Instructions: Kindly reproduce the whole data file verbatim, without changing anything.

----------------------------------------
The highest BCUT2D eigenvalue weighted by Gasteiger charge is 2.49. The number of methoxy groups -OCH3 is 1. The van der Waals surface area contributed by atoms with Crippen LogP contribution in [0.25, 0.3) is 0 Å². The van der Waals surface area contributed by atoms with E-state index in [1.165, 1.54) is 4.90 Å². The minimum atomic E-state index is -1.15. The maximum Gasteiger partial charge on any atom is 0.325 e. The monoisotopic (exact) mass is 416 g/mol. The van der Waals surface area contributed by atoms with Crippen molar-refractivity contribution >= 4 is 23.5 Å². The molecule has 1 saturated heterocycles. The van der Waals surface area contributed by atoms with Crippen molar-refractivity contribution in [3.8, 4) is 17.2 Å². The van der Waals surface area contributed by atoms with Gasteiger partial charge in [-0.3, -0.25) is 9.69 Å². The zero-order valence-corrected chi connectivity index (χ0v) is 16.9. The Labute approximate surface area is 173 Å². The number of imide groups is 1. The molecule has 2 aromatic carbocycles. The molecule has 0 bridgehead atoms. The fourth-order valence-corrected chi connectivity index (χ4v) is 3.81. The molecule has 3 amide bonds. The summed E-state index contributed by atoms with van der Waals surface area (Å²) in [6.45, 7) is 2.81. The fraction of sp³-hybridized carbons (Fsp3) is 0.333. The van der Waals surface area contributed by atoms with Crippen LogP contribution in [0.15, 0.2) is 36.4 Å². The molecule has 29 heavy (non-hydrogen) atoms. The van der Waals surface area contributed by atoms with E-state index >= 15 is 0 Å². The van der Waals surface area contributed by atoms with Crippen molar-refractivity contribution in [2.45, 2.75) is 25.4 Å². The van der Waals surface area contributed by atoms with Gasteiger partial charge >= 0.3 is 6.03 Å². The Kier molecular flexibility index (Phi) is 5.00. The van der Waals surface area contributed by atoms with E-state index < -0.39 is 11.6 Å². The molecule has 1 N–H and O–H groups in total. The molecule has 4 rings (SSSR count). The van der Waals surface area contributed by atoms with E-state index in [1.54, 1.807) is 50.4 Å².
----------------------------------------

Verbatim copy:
The highest BCUT2D eigenvalue weighted by Gasteiger charge is 2.49. The number of methoxy groups -OCH3 is 1. The van der Waals surface area contributed by atoms with Crippen LogP contribution in [0.25, 0.3) is 0 Å². The van der Waals surface area contributed by atoms with E-state index in [1.165, 1.54) is 4.90 Å². The minimum atomic E-state index is -1.15. The maximum Gasteiger partial charge on any atom is 0.325 e. The monoisotopic (exact) mass is 416 g/mol. The van der Waals surface area contributed by atoms with Crippen molar-refractivity contribution >= 4 is 23.5 Å². The molecule has 1 saturated heterocycles. The van der Waals surface area contributed by atoms with Crippen molar-refractivity contribution in [3.8, 4) is 17.2 Å². The van der Waals surface area contributed by atoms with Gasteiger partial charge in [-0.3, -0.25) is 9.69 Å². The zero-order valence-corrected chi connectivity index (χ0v) is 16.9. The Labute approximate surface area is 173 Å². The number of imide groups is 1. The molecule has 2 aromatic carbocycles. The molecule has 0 bridgehead atoms. The fourth-order valence-corrected chi connectivity index (χ4v) is 3.81. The molecule has 3 amide bonds. The summed E-state index contributed by atoms with van der Waals surface area (Å²) in [6.45, 7) is 2.81. The fraction of sp³-hybridized carbons (Fsp3) is 0.333. The van der Waals surface area contributed by atoms with Crippen LogP contribution in [0.15, 0.2) is 36.4 Å². The molecule has 29 heavy (non-hydrogen) atoms. The van der Waals surface area contributed by atoms with E-state index >= 15 is 0 Å². The van der Waals surface area contributed by atoms with Crippen molar-refractivity contribution in [2.45, 2.75) is 25.4 Å². The van der Waals surface area contributed by atoms with Gasteiger partial charge >= 0.3 is 6.03 Å². The Kier molecular flexibility index (Phi) is 5.00. The van der Waals surface area contributed by atoms with E-state index < -0.39 is 11.6 Å². The molecule has 1 N–H and O–H groups in total. The molecule has 4 rings (SSSR count). The van der Waals surface area contributed by atoms with E-state index in [1.54, 1.807) is 50.4 Å².